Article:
The Orioles' calvary has taken a detour to the bullpen
Sept. 9, 2012
Chris Tillman is the only pitcher among the quartet of young arms former Orioles manager Dave Trembley deemed the calvary who has yet to put in work as a reliever. The starters who were believed to represent the future of the organization are currently following a pattern that was decidely more common in past. From Jim Palmer to Mike Boddicker, many of the O’s greatest arms honed their craft in the bullpen before becoming full-time starters.
Brian Matusz pitched one-third of an inning Aug. 24 against the Toronto Blue Jays, striking out Colby Rasmus in the seventh inning of a 6-4 Orioles victory at Camden Yards. The starter-turned-reliever has made seven additional appearances out of the bullpen since then. That includes one-third of an inning Saturday night when he induced an eight-inning pop-up from Curtis Granderson with runners on first and third and the Orioles holding a 5-3 lead. Matusz has been clutch so far in a limited role.
On Sunday, Opening Day starter Jake Arrieta pitched three innings in relief of Zach Britton, allowing three hits and three runs while striking out four and walking one.
Meanwhile, out in Arizona, Brad Bergesen has made 12 relief appearances for the Diamondbacks since being acquired on waivers in late July. Only 12 of Bergesen’s 34 appearances for the Orioles in 2011 were starts.
Pitching out of the pen used to be part of the natural progression to the starting rotation for a young pitcher.
Palmer, the greatest pitcher in O’s history, appeared in 27 games as a 19-year-old rookie in 1965. Only nine of those appearances were starts. His first trip to the mound was April 17, 1965, when he entered in the third inning, tossed two innings of one-hit ball, walked two and struck out one. Overall, he compiled a 5-4 record with a 3.72 ERA and 7.3 strikeouts-per-nine-innings in 1965. He started 30 games in 1966 as a full-time member of the rotation.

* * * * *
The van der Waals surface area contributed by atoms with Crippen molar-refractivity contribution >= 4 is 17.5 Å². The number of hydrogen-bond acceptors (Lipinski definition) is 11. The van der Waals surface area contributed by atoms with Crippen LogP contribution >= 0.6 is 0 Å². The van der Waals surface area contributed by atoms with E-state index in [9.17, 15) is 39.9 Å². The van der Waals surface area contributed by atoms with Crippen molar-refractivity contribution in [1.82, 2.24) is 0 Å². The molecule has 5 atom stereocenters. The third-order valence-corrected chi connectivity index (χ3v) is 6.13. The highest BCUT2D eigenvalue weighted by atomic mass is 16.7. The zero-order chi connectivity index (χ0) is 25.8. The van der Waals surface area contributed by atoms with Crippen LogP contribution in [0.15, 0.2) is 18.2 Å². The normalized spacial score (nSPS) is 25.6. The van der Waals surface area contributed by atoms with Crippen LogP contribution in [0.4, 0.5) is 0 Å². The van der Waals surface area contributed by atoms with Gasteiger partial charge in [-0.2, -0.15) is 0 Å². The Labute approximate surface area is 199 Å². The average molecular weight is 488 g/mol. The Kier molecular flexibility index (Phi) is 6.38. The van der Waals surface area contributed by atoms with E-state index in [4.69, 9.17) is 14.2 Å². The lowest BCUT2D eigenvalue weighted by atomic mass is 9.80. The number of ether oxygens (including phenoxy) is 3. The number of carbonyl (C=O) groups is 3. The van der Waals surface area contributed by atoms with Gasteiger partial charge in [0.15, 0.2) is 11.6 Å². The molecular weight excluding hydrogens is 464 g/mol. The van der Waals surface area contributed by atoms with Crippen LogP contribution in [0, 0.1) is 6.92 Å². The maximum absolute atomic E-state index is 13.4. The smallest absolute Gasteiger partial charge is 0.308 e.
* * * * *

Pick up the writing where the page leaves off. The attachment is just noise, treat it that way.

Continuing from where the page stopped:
The remaining members of the famed 1971 Orioles rotation that featured four 20-game winners followed a similar path as Palmer.
Mike Cuellar spent more than two years as a reliever before transitioning to a starter’s role, totaling only seven starts out of 32 appearances with the St. Louis Cardinals in 1964 and four starts out of 25 appearances with Houston in 1964.
Coming up with Detroit, Pat Dobson made one start in 28 appearances in 1967, started 10 of 47 games in 1968 and started 8 of 49 appearances in 1969.
Dave McNally started his first game at age 19 in 1962, started 20 of 29 games in 1963, 23 of 30 games in 1964 and 29 of 35 games in 1965.
And the list goes on. Mike Flanagan, Scott McGregor, Boddicker and other successful Orioles pitchers spent significant time in the bullpen before becoming starters. Outside of Baltimore, Pedro Martinez finished sixth in Rookie of the Year voting in 1993 after appearing in 65 games, only two of which were starts. His career numbers suggest he figured out the starter's role pretty well.
The Orioles are taking outs wherever they can find them in 2012 with some of their high-ceiling starters moving to the bullpen to contribute to the stretch drive. The young hurlers are helping the team finish games, but by no means does this mean their careers as starters are finished, too. History tells us otherwise.